North of Leciester or so i think prices are seriously inflated, particularly in the North East, where IIRC there are less people living there than 20 years ago, yet prices have still boomed.

Course i could be wrong, and prices fall below long term mean, rather than slowing to meet it...

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The North East is an odd place......Most of my family live there and it is one of the few areas of the country where you rarely meet outsiders......You don't get retired people moving there and the economic situation doesn't attract workers from other regions......Also there are very few immigrants.....even Poles.......The population has indeed fallen yet i now notice HPs rose around 15% last year on Teesside meaning HP rises over the past 10years are comparable to elsewhere in the UK

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I MAY have a go if it's falling fast enough and the fear factor is high enough, that's when the ratio of bargains to stubborns gets good (in favour of th ecash rich buyer).

I agree with this sentiment. The trick at making big returns in investment is to SELL when general GREED levels are high and to BUY when general FEAR levels are high. Most people don't know this simple rule of the markets. That's why the wealth of the country is concentrated in the top 5%

Best,

L

Hah, I forgot to add a quote by Jesse Livermore (one of the most famous traders on Wall Street). To paraphrase Mr. Livermore:

"The first and last 1/8th cent on a trade prove the most costly to a trader. If all the lost profits incurred from chasing those 1/8ths were collected together, I could build a highway that would reach from one end of the Atlantic Ocean to the other."

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Whilst I'd like to think I'd be patient enough to wait until prices hit rock bottom, as a FTB looking for a home rather than an investment I will probably jump in when the price of a decent property approaches 3.5 times my salary. So how will those of you who are currently sitting out the housing market time your entry if prices start to fall?

I've gone back to college and hopefully when I start earning again will coincide nicely with much lower house prices - I won't be buying until 2011

Whilst I'd like to think I'd be patient enough to wait until prices hit rock bottom, as a FTB looking for a home rather than an investment I will probably jump in when the price of a decent property approaches 3.5 times my salary. So how will those of you who are currently sitting out the housing market time your entry if prices start to fall?

It's worth remembering that prices have risen much higher than anyone would have predicted before the current boom and they will likely fall much further than anyone might predict now before the coming crash. That's how cycles go...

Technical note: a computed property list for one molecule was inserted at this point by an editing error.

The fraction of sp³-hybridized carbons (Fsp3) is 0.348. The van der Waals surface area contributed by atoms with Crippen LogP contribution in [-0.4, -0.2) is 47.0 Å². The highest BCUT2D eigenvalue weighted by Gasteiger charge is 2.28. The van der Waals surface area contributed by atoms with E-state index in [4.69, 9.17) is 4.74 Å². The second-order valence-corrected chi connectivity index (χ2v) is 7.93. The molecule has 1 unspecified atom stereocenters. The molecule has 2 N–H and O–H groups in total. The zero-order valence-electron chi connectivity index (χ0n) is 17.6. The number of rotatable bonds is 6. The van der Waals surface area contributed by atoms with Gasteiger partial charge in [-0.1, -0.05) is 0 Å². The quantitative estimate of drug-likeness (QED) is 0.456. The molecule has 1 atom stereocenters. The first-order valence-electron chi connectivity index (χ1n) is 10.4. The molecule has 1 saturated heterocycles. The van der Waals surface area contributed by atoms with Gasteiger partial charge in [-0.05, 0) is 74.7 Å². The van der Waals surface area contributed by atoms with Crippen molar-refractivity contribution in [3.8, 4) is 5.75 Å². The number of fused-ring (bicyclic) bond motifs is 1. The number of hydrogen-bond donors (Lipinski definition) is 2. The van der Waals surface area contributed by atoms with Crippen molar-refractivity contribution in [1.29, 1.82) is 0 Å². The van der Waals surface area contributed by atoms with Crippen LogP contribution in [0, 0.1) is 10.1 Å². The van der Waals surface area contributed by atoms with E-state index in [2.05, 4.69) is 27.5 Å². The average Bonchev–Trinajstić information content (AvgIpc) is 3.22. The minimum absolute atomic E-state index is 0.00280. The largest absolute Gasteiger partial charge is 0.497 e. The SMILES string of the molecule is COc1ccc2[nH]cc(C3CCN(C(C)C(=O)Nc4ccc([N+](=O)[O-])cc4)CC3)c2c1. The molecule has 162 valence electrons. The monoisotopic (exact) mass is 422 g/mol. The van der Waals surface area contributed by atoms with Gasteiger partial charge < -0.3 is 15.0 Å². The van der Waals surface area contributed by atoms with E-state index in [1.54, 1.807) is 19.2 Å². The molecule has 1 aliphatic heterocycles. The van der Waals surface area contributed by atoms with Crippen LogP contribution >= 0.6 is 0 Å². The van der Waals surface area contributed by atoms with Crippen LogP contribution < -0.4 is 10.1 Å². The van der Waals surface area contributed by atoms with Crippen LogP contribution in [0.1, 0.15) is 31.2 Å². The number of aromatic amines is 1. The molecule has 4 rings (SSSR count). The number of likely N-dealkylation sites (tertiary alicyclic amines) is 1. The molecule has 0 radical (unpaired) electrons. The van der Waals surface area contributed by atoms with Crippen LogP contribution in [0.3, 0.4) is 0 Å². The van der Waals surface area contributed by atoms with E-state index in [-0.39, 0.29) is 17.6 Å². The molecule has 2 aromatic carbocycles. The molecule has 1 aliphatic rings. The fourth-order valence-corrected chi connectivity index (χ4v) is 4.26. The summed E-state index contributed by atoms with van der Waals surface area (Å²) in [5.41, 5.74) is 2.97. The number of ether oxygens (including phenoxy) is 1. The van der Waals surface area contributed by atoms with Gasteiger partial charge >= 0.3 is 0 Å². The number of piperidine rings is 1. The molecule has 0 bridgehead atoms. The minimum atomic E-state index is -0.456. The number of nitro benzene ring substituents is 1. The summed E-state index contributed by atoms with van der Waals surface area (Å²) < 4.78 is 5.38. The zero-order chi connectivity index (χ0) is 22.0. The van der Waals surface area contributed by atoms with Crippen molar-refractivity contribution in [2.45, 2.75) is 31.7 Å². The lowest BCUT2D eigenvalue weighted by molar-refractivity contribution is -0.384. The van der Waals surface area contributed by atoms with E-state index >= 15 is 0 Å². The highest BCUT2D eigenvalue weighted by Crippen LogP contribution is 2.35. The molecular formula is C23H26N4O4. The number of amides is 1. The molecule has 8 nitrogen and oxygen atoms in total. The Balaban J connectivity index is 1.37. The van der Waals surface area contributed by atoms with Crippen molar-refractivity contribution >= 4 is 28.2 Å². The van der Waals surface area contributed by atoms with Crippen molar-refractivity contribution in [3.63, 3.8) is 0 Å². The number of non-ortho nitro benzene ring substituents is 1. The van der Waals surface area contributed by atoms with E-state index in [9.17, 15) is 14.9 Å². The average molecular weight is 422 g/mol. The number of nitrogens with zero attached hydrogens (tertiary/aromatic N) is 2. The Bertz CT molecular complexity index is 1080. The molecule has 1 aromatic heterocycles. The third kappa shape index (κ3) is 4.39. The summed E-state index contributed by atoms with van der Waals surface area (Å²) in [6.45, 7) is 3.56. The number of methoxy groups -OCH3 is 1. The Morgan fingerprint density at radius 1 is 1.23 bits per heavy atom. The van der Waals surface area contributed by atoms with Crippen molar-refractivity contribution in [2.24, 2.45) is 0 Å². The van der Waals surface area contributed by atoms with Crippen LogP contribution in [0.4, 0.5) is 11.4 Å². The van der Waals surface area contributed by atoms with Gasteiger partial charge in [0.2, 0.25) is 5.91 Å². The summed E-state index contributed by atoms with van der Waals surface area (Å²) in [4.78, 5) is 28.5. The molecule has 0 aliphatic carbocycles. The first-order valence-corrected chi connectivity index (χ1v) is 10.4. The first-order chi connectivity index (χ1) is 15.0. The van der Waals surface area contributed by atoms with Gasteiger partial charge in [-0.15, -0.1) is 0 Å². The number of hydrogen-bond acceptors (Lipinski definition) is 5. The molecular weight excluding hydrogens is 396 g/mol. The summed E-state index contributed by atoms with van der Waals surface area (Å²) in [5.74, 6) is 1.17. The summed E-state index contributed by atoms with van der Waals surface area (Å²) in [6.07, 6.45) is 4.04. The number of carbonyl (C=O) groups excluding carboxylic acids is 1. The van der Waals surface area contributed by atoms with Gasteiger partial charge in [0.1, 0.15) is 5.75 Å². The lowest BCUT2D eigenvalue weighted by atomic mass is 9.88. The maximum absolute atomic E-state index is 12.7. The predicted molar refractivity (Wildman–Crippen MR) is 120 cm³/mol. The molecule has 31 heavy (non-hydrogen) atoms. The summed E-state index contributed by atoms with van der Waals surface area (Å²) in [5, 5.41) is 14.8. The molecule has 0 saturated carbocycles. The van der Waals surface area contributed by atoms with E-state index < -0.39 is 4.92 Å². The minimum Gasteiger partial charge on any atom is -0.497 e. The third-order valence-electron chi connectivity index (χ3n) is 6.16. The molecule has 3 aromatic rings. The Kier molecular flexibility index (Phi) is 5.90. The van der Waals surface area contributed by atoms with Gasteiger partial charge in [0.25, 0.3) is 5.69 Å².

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interesting.

Not willing to work all my life to pay out a mortgage and have a possibilty of having negative equity lasting 5 years or more when the crash comes, and it is gonna come just takes time. plus having that amount of money and only having a mortgage of 5-10% of my money would put me in a very good positon. Most of my mates think iam tight but i have a clear understanding of the value of money and how hard it is to get it and not interest in making others rich. when people understand that going to to debt makes others rich and its normally people that dont deserve it.

I have worked in banks and iam not willing to give my money to banks and the workers because i know what they are like.

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i have 207k in bank account so ill sit around and wait till the right time and buy it outright or maybe add 20-30k mortgage.

I won't deny that's a tidy sum of money. Did you str? The reason I ask is I wonder if banking the money will give the best returns and also have you only realised this money recently. If so fair enough. If not you may well have had even more in the bank ;)

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Whilst I'd like to think I'd be patient enough to wait until prices hit rock bottom, as a FTB looking for a home rather than an investment I will probably jump in when the price of a decent property approaches 3.5 times my salary. So how will those of you who are currently sitting out the housing market time your entry if prices start to fall?

I would consider buying when it's cheaper to buy than to rent; that will require a 30-40% correction in real terms.

Until then my money is safe in the bank earning more than enough in interest to pay the rent. Why risk capital on property ownership in a market which sooner or later will unravel?

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I agree with this sentiment. The trick at making big returns in investment is to SELL when general GREED levels are high and to BUY when general FEAR levels are high. Most people don't know this simple rule of the markets. That's why the wealth of the country is concentrated in the top 5%

Best,

L

It's not that simple........... That glaringly obvious truism you quote above is not secret knowledge that only the wealthiest 5% in the UK are privy to.

The reasons for the uneven wealth distribution in this country are many and varied; far more complex than you suggest above. I'd be very suprised if even the majority of the wealth owned by that 5% was as a result of their superior knowledge, ability, drive etc..........

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My moderate amount of common sense tells me that people will buy at all levels of the crash (if one comes) and will effectively slow the crash to a long slide.

You clearly have little common dog f... then.

In a rising market you get lots of buyers, who will even carry on paying at the highs because they see it moving up.

In a market that is in correction mode, most of the buyers will disappear despite their brave words now.

Look at the states, buyers are already stating they will wait and see, despite some fairly nice corrections.

Most people like to talk tough about buying into a diving market but when it comes to it they will end up waiting to see it climbing again.

Human nature.